APRIL 13, 2020

Vermont: FWD Answers Questions on Social Distancing

Can We Still Go Fishing?

This is the number one question the department has been getting. Everyone is worried that their favorite pastime is off limits right now. Fishing season is not canceled.

The most recent amendment to Governor Scott's Stay Home, Stay Safe order continues to exempt outdoor recreational activities, including fishing, for health and exercise. Yes – you can go outside and go fishing. It’s a healthy outdoor activity – good for your mind, body, and soul. After all, we need a reprieve from the stresses we’ve all been under, and fishing is a proven stress-reliever.

Are Boat Ramps Open?

Yes! All the department’s nearly 200 fishing access areas remain open for public use and enjoyment. These include boat ramps, canoe and kayak put-ins, fishing platforms, and streambank parcels. One thing you may find upon arrival is that docks and portable toilets haven’t been installed yet, and normal spring maintenance clean-up isn’t done. These are unfortunately on hold during the COVID-19 pandemic.

Has Trout Stocking Been Canceled?

No, definitely not. Department fisheries staff have been hard at work this spring stocking trout and salmon in waters around the state. As a matter of fact, Lake Champlain stocking was completed before the end of March, lake and pond stocking is underway right now, and stream stocking will be ramping up soon.

Check the Fish Stocking Schedule online to see what’s been stocked. Just remember to change the search filter from “Scheduled Stockings” to “Completed Stockings.” Also don’t forget, there are hundreds of streams around the state that provide excellent wild trout fishing opportunities too.

What If I Don’t Live in Vermont?

Unfortunately, this is where things deviate a little for now. Governor Scott’s recent amendment to his Stay Home, Stay Safe order directs non-residents not come to Vermont unless they are part of the essential services exemption. If non-residents do come to Vermont, the order requires them to self-quarantine for 14 days before engaging in any activity including outdoor recreation.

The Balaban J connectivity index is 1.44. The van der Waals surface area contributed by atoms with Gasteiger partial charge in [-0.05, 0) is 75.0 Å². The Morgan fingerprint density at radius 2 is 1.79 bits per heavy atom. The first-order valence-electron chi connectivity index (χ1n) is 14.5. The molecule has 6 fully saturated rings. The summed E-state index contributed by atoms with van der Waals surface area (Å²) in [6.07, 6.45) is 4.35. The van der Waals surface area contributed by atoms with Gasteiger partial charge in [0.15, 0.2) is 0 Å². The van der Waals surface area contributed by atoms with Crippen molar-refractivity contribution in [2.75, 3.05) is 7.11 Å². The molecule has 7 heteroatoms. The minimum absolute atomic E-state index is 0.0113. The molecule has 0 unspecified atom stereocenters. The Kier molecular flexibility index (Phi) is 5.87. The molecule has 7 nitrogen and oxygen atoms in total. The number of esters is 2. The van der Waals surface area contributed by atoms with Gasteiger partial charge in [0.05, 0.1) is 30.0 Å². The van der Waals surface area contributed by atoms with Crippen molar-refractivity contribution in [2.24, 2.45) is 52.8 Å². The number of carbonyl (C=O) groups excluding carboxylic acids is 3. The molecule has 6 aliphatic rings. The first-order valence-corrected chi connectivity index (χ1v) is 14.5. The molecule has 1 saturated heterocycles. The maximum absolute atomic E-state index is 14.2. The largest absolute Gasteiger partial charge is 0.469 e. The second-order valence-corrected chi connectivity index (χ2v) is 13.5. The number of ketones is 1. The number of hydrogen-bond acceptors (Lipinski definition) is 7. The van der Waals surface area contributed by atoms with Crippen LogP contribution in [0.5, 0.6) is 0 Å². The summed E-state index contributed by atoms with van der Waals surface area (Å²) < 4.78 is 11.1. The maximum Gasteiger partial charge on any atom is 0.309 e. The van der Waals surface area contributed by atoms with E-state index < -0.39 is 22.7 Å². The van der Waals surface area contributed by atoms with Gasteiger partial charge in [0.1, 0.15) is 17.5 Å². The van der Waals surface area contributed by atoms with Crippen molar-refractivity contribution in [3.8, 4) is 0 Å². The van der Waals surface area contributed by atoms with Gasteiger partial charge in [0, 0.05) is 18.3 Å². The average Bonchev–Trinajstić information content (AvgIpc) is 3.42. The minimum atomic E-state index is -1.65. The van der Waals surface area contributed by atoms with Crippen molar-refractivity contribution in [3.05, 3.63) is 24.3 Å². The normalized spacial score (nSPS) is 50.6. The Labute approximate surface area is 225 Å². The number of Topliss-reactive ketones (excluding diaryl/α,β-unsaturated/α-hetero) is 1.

While this isn’t great news for the many non-residents who enjoy all Vermont fishing has to offer, we hope you keep Vermont in mind once the COVID-19 restrictions are lifted. All our excellent and exciting fishing opportunities will be waiting for you.

I Plan on Going Fishing. What Sort of Precautions Should I Take?

This is a good question. While we’re encouraging Vermonters to go fishing for your own mental health and physical well-being, there are some things you should do to stay healthy and reduce the risk of spreading COVID-19 while you’re out there.

  • Go out only if you’re feeling healthy and have not been exposed to someone who has tested positive for COVID-19.fishing distance graphic
  • Only fish with immediate family members you live with in the same household. These are people you are already in close contact with every day, so risk is minimal.
  • Take the kids and have an adventure. They need the stress relief just as much as we do.
  • Fish close to home and limit your travel. The official recommendation is somewhere less than 10 miles from your home. This will reduce the likelihood you’ll need to stop on the way to or from your fishing site, which increases the risk of exposure.
  • If you arrive at a fishing location and find it crowded, move on. Avoid crowding at popular shore fishing spots. Use this as an opportunity to explore new waters. Find your own isolated place.
  • If fishing from shore, keep a distance of at least six feet (about one fishing pole length) between you and others.
  • If fishing from a boat, practice good launching etiquette. Give others time and space while launching and retrieving boats to avoid close contact with others.
  • Don’t share fishing gear. Each angler should have their own.
  • Avoid surfaces that are touched often, such as doorknobs and handrails.
  • Leash your dog! They are members of your household and need to keep their social distance as well.
  • Wash your hands for at least 20 seconds with soap and water after fishing. If unavailable, use a hand sanitizer containing at least 60% alcohol.
  • Engage in low-risk activities. Now is not the time to try something extreme and end up in the hospital, taxing an already overloaded health care system.

For more information and up-to-date-news visit COVID-19 and outdoor recreation.

Check out our fishing opportunities webpage for ideas on finding a fishing location near you.